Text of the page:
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Re: Natural Selection - The Whole Story ?



>> The eco-system also includes other organisms. A more radical view is that
>> it is possible that organisms orchestrate each others evolution. This may
>> be to produce a symbiosis in which both (or all participating)organisms
>> benefit, a parasitic relationship, or a food-chain.
>
>Through exactly what mechanism would this occur, and how, if such a
>mechanism were established by evidence and defined clearly, would this
>mechanism differ from "natural selection?"

At a guess, it wouldn't.  All that would be needed is a range of variation
among individuals of the participating species, and a selective environment in
which the variants that permit the closest degree of interaction also
happen to
be those giving the greatest survival value to each.

Thus, it may be advantageous to a pollinator to have exclusive access to a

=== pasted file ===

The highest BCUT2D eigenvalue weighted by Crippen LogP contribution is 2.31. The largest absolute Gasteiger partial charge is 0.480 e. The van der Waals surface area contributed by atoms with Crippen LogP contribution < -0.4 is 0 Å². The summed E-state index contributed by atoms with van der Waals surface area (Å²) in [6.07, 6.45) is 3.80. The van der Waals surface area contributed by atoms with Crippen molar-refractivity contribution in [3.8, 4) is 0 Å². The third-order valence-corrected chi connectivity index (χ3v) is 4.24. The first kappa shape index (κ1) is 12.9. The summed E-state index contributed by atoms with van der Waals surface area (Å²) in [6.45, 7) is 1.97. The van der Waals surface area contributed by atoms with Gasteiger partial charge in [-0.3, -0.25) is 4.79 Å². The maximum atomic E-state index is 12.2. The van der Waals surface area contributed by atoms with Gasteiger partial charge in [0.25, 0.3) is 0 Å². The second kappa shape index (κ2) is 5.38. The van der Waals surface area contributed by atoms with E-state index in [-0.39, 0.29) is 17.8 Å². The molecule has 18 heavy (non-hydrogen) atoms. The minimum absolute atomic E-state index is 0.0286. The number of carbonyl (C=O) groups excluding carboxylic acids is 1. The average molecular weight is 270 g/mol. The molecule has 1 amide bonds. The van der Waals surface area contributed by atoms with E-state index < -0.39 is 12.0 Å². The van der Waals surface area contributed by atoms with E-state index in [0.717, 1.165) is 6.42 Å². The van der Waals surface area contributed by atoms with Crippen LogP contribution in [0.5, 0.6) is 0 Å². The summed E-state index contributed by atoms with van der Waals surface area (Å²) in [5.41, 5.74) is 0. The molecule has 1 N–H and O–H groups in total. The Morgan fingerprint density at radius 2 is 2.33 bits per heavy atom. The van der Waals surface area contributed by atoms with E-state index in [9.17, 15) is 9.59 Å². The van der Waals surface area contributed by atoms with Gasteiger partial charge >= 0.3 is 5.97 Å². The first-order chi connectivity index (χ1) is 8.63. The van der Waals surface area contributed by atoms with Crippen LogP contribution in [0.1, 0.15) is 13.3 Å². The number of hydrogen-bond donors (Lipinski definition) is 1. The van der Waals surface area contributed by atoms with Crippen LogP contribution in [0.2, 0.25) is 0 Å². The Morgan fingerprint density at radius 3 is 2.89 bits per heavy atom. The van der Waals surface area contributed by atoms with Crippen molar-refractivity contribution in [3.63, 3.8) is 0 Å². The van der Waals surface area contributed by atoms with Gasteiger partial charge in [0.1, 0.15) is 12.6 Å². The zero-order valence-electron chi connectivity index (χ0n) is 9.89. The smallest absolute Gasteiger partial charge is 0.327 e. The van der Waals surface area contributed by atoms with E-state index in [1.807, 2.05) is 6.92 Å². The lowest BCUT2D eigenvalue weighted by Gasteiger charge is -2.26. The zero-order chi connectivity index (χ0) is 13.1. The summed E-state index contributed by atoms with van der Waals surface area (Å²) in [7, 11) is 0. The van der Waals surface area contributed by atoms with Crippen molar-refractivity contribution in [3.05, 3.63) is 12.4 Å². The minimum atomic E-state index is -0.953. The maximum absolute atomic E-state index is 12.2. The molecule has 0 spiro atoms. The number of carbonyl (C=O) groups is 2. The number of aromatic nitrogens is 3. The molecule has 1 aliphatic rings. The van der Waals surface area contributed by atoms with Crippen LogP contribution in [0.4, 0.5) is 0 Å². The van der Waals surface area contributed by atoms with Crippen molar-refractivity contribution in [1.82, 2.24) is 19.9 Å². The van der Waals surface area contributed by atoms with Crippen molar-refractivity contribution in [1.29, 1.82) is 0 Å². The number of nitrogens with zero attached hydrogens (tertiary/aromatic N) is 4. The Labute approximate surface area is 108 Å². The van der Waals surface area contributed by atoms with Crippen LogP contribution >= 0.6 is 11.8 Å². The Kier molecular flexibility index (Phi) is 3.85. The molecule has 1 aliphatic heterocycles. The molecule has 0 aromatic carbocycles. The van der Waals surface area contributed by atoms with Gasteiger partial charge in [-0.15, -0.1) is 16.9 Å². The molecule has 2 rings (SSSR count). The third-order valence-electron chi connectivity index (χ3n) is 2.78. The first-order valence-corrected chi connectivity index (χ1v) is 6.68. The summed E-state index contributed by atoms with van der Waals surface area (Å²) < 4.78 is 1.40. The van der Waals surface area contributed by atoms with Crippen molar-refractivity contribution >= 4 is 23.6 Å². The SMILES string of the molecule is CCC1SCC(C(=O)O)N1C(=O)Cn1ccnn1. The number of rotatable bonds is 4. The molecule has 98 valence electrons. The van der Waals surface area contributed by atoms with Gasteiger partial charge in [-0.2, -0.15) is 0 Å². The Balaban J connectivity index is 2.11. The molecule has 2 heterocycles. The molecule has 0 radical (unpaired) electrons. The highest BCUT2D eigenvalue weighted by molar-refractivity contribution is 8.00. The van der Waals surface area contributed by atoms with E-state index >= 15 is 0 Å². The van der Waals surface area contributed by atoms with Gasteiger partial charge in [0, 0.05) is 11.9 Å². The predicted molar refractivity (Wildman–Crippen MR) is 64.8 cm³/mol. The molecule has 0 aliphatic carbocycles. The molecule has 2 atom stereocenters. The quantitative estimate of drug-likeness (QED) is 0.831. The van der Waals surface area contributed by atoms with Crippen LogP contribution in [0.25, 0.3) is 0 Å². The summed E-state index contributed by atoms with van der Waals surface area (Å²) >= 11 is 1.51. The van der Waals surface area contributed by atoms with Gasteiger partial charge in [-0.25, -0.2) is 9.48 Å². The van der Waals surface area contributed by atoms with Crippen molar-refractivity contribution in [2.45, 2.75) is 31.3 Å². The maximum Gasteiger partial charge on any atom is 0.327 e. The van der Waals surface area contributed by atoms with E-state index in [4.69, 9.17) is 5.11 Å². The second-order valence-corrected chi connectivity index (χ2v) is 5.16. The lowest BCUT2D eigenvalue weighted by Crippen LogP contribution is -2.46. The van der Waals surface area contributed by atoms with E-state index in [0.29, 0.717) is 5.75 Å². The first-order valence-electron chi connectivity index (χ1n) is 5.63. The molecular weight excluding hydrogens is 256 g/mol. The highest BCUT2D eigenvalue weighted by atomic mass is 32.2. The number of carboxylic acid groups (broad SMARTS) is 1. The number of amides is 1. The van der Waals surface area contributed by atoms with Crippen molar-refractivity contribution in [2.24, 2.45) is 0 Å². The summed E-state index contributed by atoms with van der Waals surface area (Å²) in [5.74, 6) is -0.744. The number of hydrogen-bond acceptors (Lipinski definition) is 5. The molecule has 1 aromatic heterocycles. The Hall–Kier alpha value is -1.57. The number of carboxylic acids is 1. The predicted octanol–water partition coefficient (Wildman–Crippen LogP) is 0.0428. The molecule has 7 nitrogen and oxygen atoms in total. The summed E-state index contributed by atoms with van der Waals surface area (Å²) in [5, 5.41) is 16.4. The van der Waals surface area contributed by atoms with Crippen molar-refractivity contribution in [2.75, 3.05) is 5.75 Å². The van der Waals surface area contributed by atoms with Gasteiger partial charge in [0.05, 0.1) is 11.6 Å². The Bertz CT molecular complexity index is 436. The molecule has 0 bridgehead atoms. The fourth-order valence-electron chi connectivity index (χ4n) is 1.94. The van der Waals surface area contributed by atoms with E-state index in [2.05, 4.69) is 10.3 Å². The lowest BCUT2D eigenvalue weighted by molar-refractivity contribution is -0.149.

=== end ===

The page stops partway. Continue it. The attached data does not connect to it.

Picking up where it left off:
food
source, and to be able to discriminate between more nutritious individuals (eg
those with highest sugar content in their nectar) and others.  It may be
advantageous for the plant to ensure that its pollinators show up, and that
non-discriminating pollinators who may not visit the right kind of flowers in
future stay away.  Therefore any adaptations on the part of the plant that
either nutritive value or restrict access to undesirables will be selected
for;
so will adaptations that enhance a pollinator's discriminatory ability and
search strategy, and permit it access to a food source to a greater degree
than
its rivals possess.  The more this becomes refined, the greater the degree of
symbiosis.  Nothing beyond Darwinian, individual-based natural selection is
required for such a system to develop.
--
Ronald I. Orenstein                           Phone: (905) 820-7886
International Wildlife Coalition              Fax/Modem: (905) 569-0116
1825 Shady Creek Court                 
Mississauga, Ontario, Canada L5L 3W2          mailto:ornstn@inforamp.net